UF Health one of few hospitals to complete COVID-19 related double lung transplants
GAINESVILLE, Fla. (WCJB) - University of Florida Health is one of only a few hospitals in the country to perform double-lung transplants on patients suffering from COVID-19 related lung failure. The hospital is experiencing an increase in referrals and patients are traveling to Gainesville from across the country.
Chief of Division of Thoracic Surgery, Dr. Tiago Machuca, said there are several boxes that need to be checked in order for a patient to become a potential candidate.
“Transplantation is not going to working for patients who are rapidly deteriorating, transplantation is going to be for patients who are fully supported by machines and are fully supported on the machines and they are stable because those machines are there.”
Around 93 lung transplants are completed each year, according to Machuca. Since May, 12 of those lung transplants have been related to COVID. Each double-lung transplant can take anywhere between 8-10 hours.
“Everyone in health care who has been touched by these patients, I think we’re learning how resilient they can be, how much they can stand and overcome,” said Machuca. “This is very striking because you don’t see that very often in medicine when these people essentially had a normal life and suddenly they’re hit by something that is going to kill them.”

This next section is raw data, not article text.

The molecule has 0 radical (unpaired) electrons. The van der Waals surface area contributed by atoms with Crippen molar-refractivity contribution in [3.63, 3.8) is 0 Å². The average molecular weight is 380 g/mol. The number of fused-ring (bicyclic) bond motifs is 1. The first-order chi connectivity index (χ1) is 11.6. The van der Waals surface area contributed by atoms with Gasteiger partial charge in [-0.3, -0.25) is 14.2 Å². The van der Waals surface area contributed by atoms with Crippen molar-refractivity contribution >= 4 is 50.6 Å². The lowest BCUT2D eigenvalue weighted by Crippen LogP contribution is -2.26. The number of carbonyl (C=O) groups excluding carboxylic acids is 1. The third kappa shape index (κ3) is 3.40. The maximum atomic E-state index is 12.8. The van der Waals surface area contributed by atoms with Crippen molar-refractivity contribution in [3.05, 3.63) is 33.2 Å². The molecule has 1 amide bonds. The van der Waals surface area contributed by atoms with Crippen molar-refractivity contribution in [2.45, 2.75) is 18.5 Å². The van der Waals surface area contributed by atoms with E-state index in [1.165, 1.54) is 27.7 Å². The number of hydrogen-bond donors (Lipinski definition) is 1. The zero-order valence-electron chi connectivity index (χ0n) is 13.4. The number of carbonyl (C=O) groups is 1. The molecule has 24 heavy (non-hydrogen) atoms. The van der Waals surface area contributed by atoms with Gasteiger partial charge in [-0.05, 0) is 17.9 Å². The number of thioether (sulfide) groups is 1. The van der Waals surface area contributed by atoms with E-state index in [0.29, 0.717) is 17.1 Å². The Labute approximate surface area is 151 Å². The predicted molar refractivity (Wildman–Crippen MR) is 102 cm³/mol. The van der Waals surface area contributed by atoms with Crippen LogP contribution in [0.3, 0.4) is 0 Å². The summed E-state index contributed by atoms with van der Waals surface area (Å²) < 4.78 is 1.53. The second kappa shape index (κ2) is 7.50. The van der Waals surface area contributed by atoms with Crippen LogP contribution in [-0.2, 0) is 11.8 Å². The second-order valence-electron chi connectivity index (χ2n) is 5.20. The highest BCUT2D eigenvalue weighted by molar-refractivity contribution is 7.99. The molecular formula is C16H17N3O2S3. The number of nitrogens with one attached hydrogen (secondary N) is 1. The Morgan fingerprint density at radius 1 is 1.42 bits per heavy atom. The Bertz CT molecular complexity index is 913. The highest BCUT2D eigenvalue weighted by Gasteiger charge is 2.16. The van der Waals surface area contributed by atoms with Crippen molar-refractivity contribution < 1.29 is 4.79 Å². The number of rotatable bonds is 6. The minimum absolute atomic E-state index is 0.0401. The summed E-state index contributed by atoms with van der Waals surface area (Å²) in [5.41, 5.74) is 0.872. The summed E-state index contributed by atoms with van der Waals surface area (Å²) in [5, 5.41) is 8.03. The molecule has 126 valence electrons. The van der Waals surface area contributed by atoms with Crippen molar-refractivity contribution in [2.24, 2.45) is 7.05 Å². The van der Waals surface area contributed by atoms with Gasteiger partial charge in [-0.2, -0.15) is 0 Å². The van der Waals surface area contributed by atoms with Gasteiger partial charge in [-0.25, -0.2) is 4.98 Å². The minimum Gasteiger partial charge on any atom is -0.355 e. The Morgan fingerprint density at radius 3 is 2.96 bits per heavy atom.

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Machuca said the hospital has been completing similar complex surgeries for years, which led to the creation of a dedicated lung unit. With increased expertise, this put UF Health in the perfect position to take on more high-risk surgeries once COVID hit.
“Seeing these patients coming in here with very little hope, knowing they are going to die and then in a matter of two months seeing them walk out of the hospital and going back to their lives and seeing pictures of them with their families, it doesn’t get stronger than this,” said Machuca.
Machuca said everyone who has received the surgery is recovering well. He adds that there are a handful of patients in the hospital waiting for a transplant and five other patients waiting to be transferred to Gainesville from other hospitals.
“I think even those these are successful stories, it can show how serious this can get,” said Machuca. “A patient can get their lungs destroyed or they can die so I think this really needs to be taken seriously. It’s unclear how many patients are going to be left with chronic disabilities.”
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